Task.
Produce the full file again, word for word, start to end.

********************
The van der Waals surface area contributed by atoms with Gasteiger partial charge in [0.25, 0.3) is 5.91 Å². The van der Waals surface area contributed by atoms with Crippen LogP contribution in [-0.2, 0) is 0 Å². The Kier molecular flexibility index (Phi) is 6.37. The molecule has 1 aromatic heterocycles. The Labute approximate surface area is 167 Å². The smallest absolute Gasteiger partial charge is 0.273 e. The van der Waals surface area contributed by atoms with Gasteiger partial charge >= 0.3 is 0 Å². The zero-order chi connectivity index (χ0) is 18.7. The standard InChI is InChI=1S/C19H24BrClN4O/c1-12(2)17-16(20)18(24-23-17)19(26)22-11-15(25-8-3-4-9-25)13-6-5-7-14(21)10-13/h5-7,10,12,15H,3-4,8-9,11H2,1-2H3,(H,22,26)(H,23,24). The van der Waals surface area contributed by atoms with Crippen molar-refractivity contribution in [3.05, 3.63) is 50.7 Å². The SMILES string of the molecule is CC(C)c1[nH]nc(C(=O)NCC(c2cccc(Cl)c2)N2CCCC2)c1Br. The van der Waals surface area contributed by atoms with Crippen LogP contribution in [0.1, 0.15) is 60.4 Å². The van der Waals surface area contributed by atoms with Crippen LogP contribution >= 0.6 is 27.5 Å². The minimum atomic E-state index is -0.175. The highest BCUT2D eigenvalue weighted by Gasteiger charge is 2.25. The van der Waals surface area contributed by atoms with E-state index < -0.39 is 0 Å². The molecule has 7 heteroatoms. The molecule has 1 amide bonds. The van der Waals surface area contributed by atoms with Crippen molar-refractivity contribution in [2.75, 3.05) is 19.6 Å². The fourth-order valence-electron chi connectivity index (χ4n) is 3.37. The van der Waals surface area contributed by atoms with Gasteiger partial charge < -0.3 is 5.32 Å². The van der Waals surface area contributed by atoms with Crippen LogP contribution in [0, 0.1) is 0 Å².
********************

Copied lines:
The van der Waals surface area contributed by atoms with Gasteiger partial charge in [0.25, 0.3) is 5.91 Å². The van der Waals surface area contributed by atoms with Crippen LogP contribution in [-0.2, 0) is 0 Å². The Kier molecular flexibility index (Phi) is 6.37. The molecule has 1 aromatic heterocycles. The Labute approximate surface area is 167 Å². The smallest absolute Gasteiger partial charge is 0.273 e. The van der Waals surface area contributed by atoms with Gasteiger partial charge >= 0.3 is 0 Å². The zero-order chi connectivity index (χ0) is 18.7. The standard InChI is InChI=1S/C19H24BrClN4O/c1-12(2)17-16(20)18(24-23-17)19(26)22-11-15(25-8-3-4-9-25)13-6-5-7-14(21)10-13/h5-7,10,12,15H,3-4,8-9,11H2,1-2H3,(H,22,26)(H,23,24). The van der Waals surface area contributed by atoms with Crippen molar-refractivity contribution in [3.05, 3.63) is 50.7 Å². The SMILES string of the molecule is CC(C)c1[nH]nc(C(=O)NCC(c2cccc(Cl)c2)N2CCCC2)c1Br. The van der Waals surface area contributed by atoms with Crippen LogP contribution in [0.1, 0.15) is 60.4 Å². The van der Waals surface area contributed by atoms with Crippen LogP contribution >= 0.6 is 27.5 Å². The minimum atomic E-state index is -0.175. The highest BCUT2D eigenvalue weighted by Gasteiger charge is 2.25. The van der Waals surface area contributed by atoms with E-state index < -0.39 is 0 Å². The molecule has 7 heteroatoms. The molecule has 1 amide bonds. The van der Waals surface area contributed by atoms with Crippen molar-refractivity contribution in [2.75, 3.05) is 19.6 Å². The fourth-order valence-electron chi connectivity index (χ4n) is 3.37. The van der Waals surface area contributed by atoms with Gasteiger partial charge < -0.3 is 5.32 Å². The van der Waals surface area contributed by atoms with Crippen LogP contribution in [0, 0.1) is 0 Å².